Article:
A technology to keep organs alive outside the body is saving lives. And provoking ethical debates

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A prominent researcher in the field of regenerative medicine was cleared on Friday of charges of scientific misconduct by the Karolinska Institute, the Swedish medical university where he had done much of his pioneering work

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Peter Ubel: “(T)he transplant system in the US suffers from terrible geographic disparities. People needing liver transplants in Northern California wait more than six years on average for an organ to become available, versus only three months in places like Memphis Tennessee.”

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The need to mend broken hearts has never been greater. But what if we could simply manufacture a new one? Alex O’Brien studies the legacy of Texan surgeons and artificial hearts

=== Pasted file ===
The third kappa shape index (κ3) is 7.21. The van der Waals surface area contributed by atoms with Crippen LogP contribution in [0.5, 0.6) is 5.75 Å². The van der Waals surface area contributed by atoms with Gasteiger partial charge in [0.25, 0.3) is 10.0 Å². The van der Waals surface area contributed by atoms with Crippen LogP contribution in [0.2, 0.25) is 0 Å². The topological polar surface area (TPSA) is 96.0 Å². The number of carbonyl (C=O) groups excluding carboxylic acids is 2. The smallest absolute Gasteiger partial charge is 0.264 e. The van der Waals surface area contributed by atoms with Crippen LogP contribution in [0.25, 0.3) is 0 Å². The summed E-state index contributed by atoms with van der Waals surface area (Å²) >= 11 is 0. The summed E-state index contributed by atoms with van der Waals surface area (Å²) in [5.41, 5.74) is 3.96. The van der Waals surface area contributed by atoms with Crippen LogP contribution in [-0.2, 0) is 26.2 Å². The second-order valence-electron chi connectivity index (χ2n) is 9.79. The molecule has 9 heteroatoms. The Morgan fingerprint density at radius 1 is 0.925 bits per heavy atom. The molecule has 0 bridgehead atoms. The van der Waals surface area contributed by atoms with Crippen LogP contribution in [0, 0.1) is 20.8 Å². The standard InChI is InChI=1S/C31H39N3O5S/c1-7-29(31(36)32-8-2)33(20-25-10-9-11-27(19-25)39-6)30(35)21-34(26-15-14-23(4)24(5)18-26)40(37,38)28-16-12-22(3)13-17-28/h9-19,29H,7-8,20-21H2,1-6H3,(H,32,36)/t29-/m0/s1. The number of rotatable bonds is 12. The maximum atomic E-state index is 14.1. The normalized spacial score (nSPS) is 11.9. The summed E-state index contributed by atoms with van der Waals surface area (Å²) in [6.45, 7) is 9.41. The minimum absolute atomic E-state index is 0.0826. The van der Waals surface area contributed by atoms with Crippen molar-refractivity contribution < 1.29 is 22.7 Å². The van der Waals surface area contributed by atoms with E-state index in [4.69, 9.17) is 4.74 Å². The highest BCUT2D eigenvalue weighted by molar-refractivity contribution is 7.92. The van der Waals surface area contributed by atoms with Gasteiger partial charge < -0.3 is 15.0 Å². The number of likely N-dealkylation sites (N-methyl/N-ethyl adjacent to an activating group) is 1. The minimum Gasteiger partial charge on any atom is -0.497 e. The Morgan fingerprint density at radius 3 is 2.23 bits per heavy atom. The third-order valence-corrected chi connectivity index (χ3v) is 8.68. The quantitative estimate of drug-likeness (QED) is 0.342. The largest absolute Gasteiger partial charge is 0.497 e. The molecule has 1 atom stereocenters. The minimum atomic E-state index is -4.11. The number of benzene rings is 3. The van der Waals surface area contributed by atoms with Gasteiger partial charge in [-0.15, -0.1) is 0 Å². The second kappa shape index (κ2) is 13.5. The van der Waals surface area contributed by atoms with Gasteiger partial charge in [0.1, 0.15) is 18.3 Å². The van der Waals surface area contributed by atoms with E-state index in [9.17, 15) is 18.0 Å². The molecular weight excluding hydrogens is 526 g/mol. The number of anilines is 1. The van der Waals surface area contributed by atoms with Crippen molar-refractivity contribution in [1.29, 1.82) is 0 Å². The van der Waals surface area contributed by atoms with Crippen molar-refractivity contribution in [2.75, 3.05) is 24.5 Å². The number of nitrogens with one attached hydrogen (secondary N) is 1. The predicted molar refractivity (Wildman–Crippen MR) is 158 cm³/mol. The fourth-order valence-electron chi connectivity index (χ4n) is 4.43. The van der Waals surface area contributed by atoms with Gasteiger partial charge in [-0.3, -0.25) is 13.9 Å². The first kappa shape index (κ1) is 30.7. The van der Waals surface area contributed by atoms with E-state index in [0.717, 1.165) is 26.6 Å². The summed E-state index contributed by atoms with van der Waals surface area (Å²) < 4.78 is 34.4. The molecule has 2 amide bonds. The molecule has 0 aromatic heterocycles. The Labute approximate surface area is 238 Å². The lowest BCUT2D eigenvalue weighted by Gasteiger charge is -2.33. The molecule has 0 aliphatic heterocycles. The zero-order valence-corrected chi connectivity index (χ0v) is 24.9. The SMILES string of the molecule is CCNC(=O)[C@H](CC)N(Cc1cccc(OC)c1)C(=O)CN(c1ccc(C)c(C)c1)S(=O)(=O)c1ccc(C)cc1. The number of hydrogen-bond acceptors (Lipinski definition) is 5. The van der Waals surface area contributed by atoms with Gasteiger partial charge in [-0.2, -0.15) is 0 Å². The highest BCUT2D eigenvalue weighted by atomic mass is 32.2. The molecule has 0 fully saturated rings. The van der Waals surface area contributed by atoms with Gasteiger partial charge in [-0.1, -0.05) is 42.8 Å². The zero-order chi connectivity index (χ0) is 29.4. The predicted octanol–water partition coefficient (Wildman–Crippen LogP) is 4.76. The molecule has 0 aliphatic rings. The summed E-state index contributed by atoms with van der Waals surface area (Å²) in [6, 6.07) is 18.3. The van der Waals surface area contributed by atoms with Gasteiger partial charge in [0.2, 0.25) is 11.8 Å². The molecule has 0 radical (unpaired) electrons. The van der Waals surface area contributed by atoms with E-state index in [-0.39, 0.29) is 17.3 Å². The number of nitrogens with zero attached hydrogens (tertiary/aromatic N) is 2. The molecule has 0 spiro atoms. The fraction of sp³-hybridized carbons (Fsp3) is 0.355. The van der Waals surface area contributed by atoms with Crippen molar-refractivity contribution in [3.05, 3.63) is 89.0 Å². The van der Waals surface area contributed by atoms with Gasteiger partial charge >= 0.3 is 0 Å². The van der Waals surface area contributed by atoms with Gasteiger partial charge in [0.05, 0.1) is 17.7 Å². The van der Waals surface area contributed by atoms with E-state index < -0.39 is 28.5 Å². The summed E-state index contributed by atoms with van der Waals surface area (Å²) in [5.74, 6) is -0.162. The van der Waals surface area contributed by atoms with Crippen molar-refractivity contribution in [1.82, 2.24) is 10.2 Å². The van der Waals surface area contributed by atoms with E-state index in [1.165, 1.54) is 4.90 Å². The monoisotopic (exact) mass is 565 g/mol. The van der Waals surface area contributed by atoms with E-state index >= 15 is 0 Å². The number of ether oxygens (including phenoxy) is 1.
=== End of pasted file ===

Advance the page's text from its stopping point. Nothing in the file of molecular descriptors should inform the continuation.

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Bioethicist Art Caplan said Stokes’s case was a difficult one to begin with, but Tuesday’s events don’t change anything. “The bottom line is I don’t really think today’s sad events mean two years ago we shouldn’t have given him a chance,” Caplan said. “We didn’t know what would happen to him.”

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Op-Ed by our Travis Rieder, PhD. “Perhaps it would be better to stop devoting so much attention and so many resources to satisfying the desire for a genetic relationship, and instead to look for other opportunities to help prospective parents form a family”

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Organ Donors Behind Bars

April 26, 2013

NY Times Room For Debate, Featuring Ruth Faden. With nearly 118,000 people in the U.S. waiting for hearts, kidneys, livers and other life-saving transplants, why not let inmates become donors?

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Continuing paradoxes are created by current US health care policies for undocumented immigrants.

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